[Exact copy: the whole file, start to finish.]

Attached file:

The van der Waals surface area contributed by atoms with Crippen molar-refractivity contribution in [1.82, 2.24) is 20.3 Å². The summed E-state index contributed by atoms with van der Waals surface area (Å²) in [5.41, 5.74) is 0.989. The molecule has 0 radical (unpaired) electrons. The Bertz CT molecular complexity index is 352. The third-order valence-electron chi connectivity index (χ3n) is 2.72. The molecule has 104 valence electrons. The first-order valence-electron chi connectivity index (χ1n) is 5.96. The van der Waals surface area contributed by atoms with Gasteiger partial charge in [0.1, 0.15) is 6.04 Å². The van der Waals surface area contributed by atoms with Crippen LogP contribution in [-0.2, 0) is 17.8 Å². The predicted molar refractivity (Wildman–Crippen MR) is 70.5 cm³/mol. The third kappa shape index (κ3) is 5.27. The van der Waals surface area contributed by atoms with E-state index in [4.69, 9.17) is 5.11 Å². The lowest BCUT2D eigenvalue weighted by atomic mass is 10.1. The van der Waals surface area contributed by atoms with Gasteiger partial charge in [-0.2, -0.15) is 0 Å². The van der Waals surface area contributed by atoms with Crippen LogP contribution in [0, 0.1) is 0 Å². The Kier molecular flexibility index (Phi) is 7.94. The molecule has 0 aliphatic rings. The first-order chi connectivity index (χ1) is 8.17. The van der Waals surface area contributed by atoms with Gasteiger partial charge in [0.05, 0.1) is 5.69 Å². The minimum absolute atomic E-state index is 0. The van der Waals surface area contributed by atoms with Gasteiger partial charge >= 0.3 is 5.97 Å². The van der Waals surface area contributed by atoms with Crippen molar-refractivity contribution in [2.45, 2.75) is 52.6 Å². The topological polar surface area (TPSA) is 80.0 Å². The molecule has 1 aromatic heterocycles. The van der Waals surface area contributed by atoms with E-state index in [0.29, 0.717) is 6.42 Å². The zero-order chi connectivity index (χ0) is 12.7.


The van der Waals surface area contributed by atoms with Crippen molar-refractivity contribution in [1.82, 2.24) is 20.3 Å². The summed E-state index contributed by atoms with van der Waals surface area (Å²) in [5.41, 5.74) is 0.989. The molecule has 0 radical (unpaired) electrons. The Bertz CT molecular complexity index is 352. The third-order valence-electron chi connectivity index (χ3n) is 2.72. The molecule has 104 valence electrons. The first-order valence-electron chi connectivity index (χ1n) is 5.96. The van der Waals surface area contributed by atoms with Gasteiger partial charge in [0.1, 0.15) is 6.04 Å². The van der Waals surface area contributed by atoms with Crippen LogP contribution in [-0.2, 0) is 17.8 Å². The predicted molar refractivity (Wildman–Crippen MR) is 70.5 cm³/mol. The third kappa shape index (κ3) is 5.27. The van der Waals surface area contributed by atoms with E-state index in [4.69, 9.17) is 5.11 Å². The lowest BCUT2D eigenvalue weighted by atomic mass is 10.1. The van der Waals surface area contributed by atoms with Gasteiger partial charge in [-0.2, -0.15) is 0 Å². The van der Waals surface area contributed by atoms with Crippen LogP contribution in [0, 0.1) is 0 Å². The Kier molecular flexibility index (Phi) is 7.94. The molecule has 0 aliphatic rings. The first-order chi connectivity index (χ1) is 8.17. The van der Waals surface area contributed by atoms with Gasteiger partial charge in [0.05, 0.1) is 5.69 Å². The minimum absolute atomic E-state index is 0. The van der Waals surface area contributed by atoms with Gasteiger partial charge >= 0.3 is 5.97 Å². The van der Waals surface area contributed by atoms with Crippen molar-refractivity contribution in [2.45, 2.75) is 52.6 Å². The topological polar surface area (TPSA) is 80.0 Å². The molecule has 1 aromatic heterocycles. The van der Waals surface area contributed by atoms with E-state index in [0.29, 0.717) is 6.42 Å². The zero-order chi connectivity index (χ0) is 12.7.